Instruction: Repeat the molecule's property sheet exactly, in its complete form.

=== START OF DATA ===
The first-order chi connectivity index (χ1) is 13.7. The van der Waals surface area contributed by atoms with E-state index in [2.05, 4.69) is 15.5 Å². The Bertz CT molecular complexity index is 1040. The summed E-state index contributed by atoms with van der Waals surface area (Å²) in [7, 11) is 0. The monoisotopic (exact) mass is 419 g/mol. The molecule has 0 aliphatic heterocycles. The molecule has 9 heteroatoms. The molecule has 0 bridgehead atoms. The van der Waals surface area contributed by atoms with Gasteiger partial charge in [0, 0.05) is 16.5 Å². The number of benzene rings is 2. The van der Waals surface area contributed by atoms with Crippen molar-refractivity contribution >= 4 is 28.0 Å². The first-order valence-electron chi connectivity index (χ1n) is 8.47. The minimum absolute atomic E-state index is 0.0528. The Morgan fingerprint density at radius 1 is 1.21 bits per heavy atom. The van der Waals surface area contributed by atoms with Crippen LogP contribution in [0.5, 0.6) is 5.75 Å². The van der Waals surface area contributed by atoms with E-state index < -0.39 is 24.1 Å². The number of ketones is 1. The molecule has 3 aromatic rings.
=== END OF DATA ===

The first-order chi connectivity index (χ1) is 13.7. The van der Waals surface area contributed by atoms with E-state index in [2.05, 4.69) is 15.5 Å². The Bertz CT molecular complexity index is 1040. The summed E-state index contributed by atoms with van der Waals surface area (Å²) in [7, 11) is 0. The monoisotopic (exact) mass is 419 g/mol. The molecule has 0 aliphatic heterocycles. The molecule has 9 heteroatoms. The molecule has 0 bridgehead atoms. The van der Waals surface area contributed by atoms with Gasteiger partial charge in [0, 0.05) is 16.5 Å². The number of benzene rings is 2. The van der Waals surface area contributed by atoms with Crippen molar-refractivity contribution >= 4 is 28.0 Å². The first-order valence-electron chi connectivity index (χ1n) is 8.47. The minimum absolute atomic E-state index is 0.0528. The Morgan fingerprint density at radius 1 is 1.21 bits per heavy atom. The van der Waals surface area contributed by atoms with Crippen LogP contribution in [0.5, 0.6) is 5.75 Å². The van der Waals surface area contributed by atoms with E-state index < -0.39 is 24.1 Å². The number of ketones is 1. The molecule has 3 aromatic rings.